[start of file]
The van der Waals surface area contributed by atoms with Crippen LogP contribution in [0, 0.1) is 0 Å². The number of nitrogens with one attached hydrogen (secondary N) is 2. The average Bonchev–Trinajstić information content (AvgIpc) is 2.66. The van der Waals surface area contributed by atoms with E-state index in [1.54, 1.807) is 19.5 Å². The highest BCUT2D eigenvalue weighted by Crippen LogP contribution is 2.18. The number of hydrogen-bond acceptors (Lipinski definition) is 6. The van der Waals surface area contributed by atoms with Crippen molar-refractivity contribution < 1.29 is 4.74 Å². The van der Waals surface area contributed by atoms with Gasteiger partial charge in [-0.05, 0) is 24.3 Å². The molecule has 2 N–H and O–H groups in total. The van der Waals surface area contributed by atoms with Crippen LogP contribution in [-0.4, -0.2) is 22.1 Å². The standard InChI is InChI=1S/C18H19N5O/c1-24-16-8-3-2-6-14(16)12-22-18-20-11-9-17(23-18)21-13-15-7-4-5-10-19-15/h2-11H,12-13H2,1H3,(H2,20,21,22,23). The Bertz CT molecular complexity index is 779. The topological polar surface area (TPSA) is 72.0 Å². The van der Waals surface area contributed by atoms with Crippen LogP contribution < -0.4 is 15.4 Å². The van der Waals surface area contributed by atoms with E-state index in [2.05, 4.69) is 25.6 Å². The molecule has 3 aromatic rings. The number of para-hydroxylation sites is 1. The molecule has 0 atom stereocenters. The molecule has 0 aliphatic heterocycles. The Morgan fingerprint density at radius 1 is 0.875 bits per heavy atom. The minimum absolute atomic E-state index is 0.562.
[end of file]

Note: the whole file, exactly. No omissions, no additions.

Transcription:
The van der Waals surface area contributed by atoms with Crippen LogP contribution in [0, 0.1) is 0 Å². The number of nitrogens with one attached hydrogen (secondary N) is 2. The average Bonchev–Trinajstić information content (AvgIpc) is 2.66. The van der Waals surface area contributed by atoms with E-state index in [1.54, 1.807) is 19.5 Å². The highest BCUT2D eigenvalue weighted by Crippen LogP contribution is 2.18. The number of hydrogen-bond acceptors (Lipinski definition) is 6. The van der Waals surface area contributed by atoms with Crippen molar-refractivity contribution < 1.29 is 4.74 Å². The van der Waals surface area contributed by atoms with Gasteiger partial charge in [-0.05, 0) is 24.3 Å². The molecule has 2 N–H and O–H groups in total. The van der Waals surface area contributed by atoms with Crippen LogP contribution in [-0.4, -0.2) is 22.1 Å². The standard InChI is InChI=1S/C18H19N5O/c1-24-16-8-3-2-6-14(16)12-22-18-20-11-9-17(23-18)21-13-15-7-4-5-10-19-15/h2-11H,12-13H2,1H3,(H2,20,21,22,23). The Bertz CT molecular complexity index is 779. The topological polar surface area (TPSA) is 72.0 Å². The van der Waals surface area contributed by atoms with Crippen LogP contribution < -0.4 is 15.4 Å². The van der Waals surface area contributed by atoms with E-state index in [2.05, 4.69) is 25.6 Å². The molecule has 3 aromatic rings. The number of para-hydroxylation sites is 1. The molecule has 0 atom stereocenters. The molecule has 0 aliphatic heterocycles. The Morgan fingerprint density at radius 1 is 0.875 bits per heavy atom. The minimum absolute atomic E-state index is 0.562.